Our History

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The Religious Society of Friends (Quakers) was founded in 17th century England by George Fox. Early members include Margaret Fell, William Penn and Edward Hicks.

The rich history of Easton Friends Meeting begins in 1774, when Nine Partners Meeting in Dutchess County granted permission for Friends in this area to hold meeting for worship in their homes. Two years later, a log meeting-house was built on the land where our South Meetinghouse now stands.

In 1777, when a party of Burgoyne’s Native American scouts came upon the unarmed Friends in worship, they laid down their weapons to join Friends in the silence. At rise of meeting, Friends shared a meal with their guests and, according to legend, watched them place a white feather over the door as a sign for other traveling bands to leave the Friends in peace.

Easton Meeting was set off as a separate Monthly Meeting in 1778. By 1838, there were enough Friends in North Easton to build the brick North Meetinghouse.

A number of Easton Friends had secret rooms in their houses to hide slaves on the Underground Railroad. The meeting hosted many abolitionist visitors, including Lucretia Mott and Sojourner Truth.

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A Brief Glossary of Quaker Terms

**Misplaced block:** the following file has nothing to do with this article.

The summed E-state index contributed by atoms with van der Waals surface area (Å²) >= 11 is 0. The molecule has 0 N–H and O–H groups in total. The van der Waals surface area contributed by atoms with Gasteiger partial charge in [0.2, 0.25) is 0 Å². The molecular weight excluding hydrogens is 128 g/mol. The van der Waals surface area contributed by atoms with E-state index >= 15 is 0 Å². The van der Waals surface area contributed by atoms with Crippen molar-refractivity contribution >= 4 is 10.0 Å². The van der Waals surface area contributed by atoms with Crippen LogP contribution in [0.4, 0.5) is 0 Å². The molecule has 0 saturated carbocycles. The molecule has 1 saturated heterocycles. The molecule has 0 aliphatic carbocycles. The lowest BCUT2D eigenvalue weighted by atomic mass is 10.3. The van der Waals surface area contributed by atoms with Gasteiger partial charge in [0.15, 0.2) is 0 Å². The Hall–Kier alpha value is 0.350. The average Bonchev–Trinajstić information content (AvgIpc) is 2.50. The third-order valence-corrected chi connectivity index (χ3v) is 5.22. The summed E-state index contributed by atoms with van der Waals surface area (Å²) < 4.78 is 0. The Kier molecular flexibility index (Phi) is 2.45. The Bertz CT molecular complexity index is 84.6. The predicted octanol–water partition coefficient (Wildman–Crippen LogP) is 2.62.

Meetinghouse: The place in which we gather to worship. For Friends, the church is the people who make up the community, not a building.

Centering down: The process by which we settle in to deep prayer and worship so the Spirit can speak to us.

Gathered meeting: Friends may experience a unity and oneness of Spirit through worship and the messages that arise from it.

Testimonies: Our public witness of Truth. These include Simplicity, Peacemaking, Integrity, Equality, Stewardship and Community.

Hold in the Light: To ask for the Divine Presence to illumine a person, situation or problem, whether in concern or thankfulness.

Attender: One who attends and participates in meeting activities fairly regularly, but is not a member.

Clerk: A member who presides at monthly meetings for worship with a con-cern for business, or serves as head of a committee. Through attentive listening to the Spirit among us, the Clerk discerns the sense of the meeting, or the corporate expression of Divine will.